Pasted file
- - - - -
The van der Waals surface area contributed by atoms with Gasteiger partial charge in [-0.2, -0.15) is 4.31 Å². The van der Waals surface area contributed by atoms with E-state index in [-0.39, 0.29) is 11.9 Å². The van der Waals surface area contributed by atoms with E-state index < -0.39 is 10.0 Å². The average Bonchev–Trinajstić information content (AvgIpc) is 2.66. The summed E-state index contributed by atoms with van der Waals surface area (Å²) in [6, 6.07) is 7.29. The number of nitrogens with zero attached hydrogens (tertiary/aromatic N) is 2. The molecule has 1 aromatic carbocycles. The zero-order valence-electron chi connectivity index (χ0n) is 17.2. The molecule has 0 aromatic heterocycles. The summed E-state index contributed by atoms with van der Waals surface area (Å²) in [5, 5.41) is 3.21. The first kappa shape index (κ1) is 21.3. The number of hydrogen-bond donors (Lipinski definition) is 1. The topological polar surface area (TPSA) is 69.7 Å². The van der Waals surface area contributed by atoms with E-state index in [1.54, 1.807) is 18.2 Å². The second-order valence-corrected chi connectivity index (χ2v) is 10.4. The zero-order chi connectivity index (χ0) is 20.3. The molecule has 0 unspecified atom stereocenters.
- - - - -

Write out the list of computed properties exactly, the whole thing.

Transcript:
The van der Waals surface area contributed by atoms with Gasteiger partial charge in [-0.2, -0.15) is 4.31 Å². The van der Waals surface area contributed by atoms with E-state index in [-0.39, 0.29) is 11.9 Å². The van der Waals surface area contributed by atoms with E-state index < -0.39 is 10.0 Å². The average Bonchev–Trinajstić information content (AvgIpc) is 2.66. The summed E-state index contributed by atoms with van der Waals surface area (Å²) in [6, 6.07) is 7.29. The number of nitrogens with zero attached hydrogens (tertiary/aromatic N) is 2. The molecule has 1 aromatic carbocycles. The zero-order valence-electron chi connectivity index (χ0n) is 17.2. The molecule has 0 aromatic heterocycles. The summed E-state index contributed by atoms with van der Waals surface area (Å²) in [5, 5.41) is 3.21. The first kappa shape index (κ1) is 21.3. The number of hydrogen-bond donors (Lipinski definition) is 1. The topological polar surface area (TPSA) is 69.7 Å². The van der Waals surface area contributed by atoms with E-state index in [1.54, 1.807) is 18.2 Å². The second-order valence-corrected chi connectivity index (χ2v) is 10.4. The zero-order chi connectivity index (χ0) is 20.3. The molecule has 0 unspecified atom stereocenters.